How to life

Grandparenting 'should be paid'

Grandparents who care for grandchildren should be paid tax credits and given "granny leave" if they work, a charity report has said.

Grandparents Plus says grandparents are playing an increasing role by caring for children and supporting parents.

And a survey for the charity found four out of 10 parents were likely to seek more help during the economic downturn.

Children’s Minister Beverley Hughes said government research suggested most grandparents did not want to be paid.

Family support

The report said parents who were able to return to work because of childcare by grandparents should be able to claim tax credits.

Grandparents in work should have two weeks’ "granny leave" in the child’s first year, it added.

The report called for employers to ensure they extended flexible working practices to grandparents.

And it said working grandparents providing childcare should get credit towards their National Insurance in the same way that parents, foster carers and carers of disabled adults will be able to from April 2010.

Grandparents Plus chief executive Sam Smethers said: "We believe that the existing policy focus on the nuclear family means we miss what is really going on.

"In the tough economic climate it is families who are taking the hit. Grandparents are playing an ever-increasing role in supporting family life and caring for children but their contribution often goes unrecognised."

’Undervalued role’

The YouGov survey for Grandparents Plus of more than 2,000 people found 61% of those polled agreed that grandparents should be paid by the government for providing childcare.

Three-quarters said that grandparents of working age who provide childcare should get credit towards their state pension.

Some 55% said that grandparents should have the right to request flexible working in the same way as parents who have children aged under six.

The figure for those who were more likely to turn to grandparents to help with childcare in the current economic climate rose to 55% for parents aged 18-34.

Ms Smethers said: "Our poll shows that the general public appreciates the important role that grandparents play but most people do not think the government values this highly enough. It is time to recognise the contribution grandparents make."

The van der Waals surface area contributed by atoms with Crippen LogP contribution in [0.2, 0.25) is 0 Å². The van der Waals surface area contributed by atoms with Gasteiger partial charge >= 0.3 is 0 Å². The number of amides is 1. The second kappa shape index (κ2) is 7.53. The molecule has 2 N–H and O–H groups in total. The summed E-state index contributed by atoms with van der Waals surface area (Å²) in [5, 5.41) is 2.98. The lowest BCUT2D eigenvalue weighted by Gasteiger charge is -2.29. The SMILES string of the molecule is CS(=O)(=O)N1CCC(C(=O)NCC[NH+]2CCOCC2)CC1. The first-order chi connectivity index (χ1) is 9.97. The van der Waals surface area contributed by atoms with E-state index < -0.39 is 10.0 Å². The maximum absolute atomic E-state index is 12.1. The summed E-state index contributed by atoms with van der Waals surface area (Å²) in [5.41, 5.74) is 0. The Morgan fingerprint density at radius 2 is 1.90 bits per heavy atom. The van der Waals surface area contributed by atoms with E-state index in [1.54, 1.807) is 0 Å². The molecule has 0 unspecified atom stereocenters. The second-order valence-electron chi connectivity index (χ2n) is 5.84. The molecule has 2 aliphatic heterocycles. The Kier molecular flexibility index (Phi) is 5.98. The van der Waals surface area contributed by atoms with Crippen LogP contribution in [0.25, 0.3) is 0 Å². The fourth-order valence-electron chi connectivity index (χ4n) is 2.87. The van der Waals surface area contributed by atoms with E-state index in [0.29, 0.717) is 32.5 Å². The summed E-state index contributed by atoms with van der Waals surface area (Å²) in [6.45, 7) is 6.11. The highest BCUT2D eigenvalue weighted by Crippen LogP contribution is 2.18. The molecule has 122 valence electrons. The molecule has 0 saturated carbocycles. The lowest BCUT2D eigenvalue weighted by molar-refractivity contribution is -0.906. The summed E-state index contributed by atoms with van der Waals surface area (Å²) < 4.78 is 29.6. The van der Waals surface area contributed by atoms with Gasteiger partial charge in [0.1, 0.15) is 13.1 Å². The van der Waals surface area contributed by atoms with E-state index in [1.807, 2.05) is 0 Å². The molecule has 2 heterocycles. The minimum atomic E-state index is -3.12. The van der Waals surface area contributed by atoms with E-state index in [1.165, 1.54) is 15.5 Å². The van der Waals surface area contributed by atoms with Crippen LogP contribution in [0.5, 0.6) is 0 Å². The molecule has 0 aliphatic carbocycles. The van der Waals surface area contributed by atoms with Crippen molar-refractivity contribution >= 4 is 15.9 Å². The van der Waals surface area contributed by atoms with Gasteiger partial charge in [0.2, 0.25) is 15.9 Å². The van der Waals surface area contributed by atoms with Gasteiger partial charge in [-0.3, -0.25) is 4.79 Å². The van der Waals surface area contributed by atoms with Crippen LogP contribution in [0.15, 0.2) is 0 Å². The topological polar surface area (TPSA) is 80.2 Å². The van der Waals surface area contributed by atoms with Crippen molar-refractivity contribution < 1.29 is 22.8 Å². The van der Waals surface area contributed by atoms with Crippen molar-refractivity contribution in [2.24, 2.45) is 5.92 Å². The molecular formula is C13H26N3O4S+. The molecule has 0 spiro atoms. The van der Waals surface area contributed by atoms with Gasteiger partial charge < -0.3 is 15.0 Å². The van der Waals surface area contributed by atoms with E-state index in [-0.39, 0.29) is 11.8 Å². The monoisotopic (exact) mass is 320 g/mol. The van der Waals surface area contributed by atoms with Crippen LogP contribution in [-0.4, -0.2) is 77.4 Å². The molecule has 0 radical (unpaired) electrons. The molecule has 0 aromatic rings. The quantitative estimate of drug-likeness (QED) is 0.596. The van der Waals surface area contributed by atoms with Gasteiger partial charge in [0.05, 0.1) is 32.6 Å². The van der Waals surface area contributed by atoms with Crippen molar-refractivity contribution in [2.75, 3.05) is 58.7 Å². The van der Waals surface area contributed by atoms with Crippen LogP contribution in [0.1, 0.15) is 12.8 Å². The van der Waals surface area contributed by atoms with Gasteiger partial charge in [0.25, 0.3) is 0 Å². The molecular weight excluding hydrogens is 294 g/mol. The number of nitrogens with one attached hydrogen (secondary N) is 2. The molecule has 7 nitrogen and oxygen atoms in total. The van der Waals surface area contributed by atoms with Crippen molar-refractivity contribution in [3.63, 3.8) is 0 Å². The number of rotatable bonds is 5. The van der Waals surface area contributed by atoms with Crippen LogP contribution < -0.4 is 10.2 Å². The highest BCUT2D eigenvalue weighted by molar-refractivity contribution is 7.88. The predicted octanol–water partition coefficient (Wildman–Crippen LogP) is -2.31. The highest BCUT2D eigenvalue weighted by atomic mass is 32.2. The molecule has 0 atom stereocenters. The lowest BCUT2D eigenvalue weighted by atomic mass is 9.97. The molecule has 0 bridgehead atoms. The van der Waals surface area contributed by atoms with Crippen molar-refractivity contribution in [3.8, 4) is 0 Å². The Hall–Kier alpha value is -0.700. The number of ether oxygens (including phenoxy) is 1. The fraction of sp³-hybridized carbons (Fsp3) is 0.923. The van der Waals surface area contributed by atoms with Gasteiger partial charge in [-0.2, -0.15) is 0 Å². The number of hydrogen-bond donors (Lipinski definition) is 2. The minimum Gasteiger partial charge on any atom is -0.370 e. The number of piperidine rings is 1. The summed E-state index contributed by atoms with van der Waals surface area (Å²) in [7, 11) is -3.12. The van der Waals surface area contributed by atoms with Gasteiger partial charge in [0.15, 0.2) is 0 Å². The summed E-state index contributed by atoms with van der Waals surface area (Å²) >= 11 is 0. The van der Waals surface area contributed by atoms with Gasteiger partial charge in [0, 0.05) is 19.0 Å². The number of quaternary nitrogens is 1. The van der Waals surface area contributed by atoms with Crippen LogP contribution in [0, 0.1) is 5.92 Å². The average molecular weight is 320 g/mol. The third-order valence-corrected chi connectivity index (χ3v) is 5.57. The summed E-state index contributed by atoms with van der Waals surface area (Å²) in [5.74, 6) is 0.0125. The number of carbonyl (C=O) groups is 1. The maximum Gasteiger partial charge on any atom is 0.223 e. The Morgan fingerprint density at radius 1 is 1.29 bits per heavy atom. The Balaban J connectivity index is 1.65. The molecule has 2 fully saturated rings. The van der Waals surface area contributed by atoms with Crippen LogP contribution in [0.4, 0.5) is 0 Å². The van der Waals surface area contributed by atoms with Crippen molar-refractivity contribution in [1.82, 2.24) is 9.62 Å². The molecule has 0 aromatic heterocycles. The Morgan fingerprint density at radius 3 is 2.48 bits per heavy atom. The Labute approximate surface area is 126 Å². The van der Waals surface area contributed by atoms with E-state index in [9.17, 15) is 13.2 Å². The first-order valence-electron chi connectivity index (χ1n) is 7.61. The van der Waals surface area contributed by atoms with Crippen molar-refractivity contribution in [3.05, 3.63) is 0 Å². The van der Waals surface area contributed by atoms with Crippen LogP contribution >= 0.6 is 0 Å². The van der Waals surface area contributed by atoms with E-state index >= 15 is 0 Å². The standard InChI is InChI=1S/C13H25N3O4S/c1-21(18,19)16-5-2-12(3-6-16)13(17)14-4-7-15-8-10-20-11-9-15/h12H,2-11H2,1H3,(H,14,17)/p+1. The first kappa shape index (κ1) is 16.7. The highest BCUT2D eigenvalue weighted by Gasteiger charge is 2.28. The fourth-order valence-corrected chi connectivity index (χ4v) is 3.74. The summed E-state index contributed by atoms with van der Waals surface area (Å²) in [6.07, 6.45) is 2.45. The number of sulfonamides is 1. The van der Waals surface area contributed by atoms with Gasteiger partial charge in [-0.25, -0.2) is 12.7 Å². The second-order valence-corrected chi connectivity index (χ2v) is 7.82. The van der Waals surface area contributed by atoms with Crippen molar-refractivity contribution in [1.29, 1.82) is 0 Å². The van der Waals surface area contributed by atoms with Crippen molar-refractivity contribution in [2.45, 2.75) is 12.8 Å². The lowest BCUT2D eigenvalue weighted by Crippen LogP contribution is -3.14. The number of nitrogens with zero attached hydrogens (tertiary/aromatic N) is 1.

’Informal arrangements’

Ms Hughes will launch the Rethinking Family Life report at the House of Commons on Wednesday.

She said the government recognised the "valuable role" grandparents played in providing childcare but that intervention in informal family arrangements "would be going too far".

"We would not wish to disturb family arrangements by encouraging charging between family members who would not otherwise have done so," she said.

"And we believe that many people using relatives for childcare would not welcome such interference either.

"Research shows that, in general, most grandparents do not want to be paid for the care they provide."

Shadow families minister Maria Miller said: "Gordon Brown keeps telling us that the state has more of a role to play in helping people through the recession but this report clearly shows that it is often families that we turn to first for support and guidance during tough times.

"Grandparents often play a critical role in providing the flexible childcare, emotional support and financial help that families need."

Saga’s editor-at-large Emma Soames said the magazine welcomed the report.

She said: "Many parents, particularly younger single parents, are highly dependent on grandparents for childcare and financial support.

"The government needs to support grandparents who provide unpaid childcare for their families.

"Where grandparents are foregoing the right to work and suffering financially to support their families it seems fair and right that their role should be acknowledged."

BBC News
March 25, 2009

Source: http://news.bbc.co.uk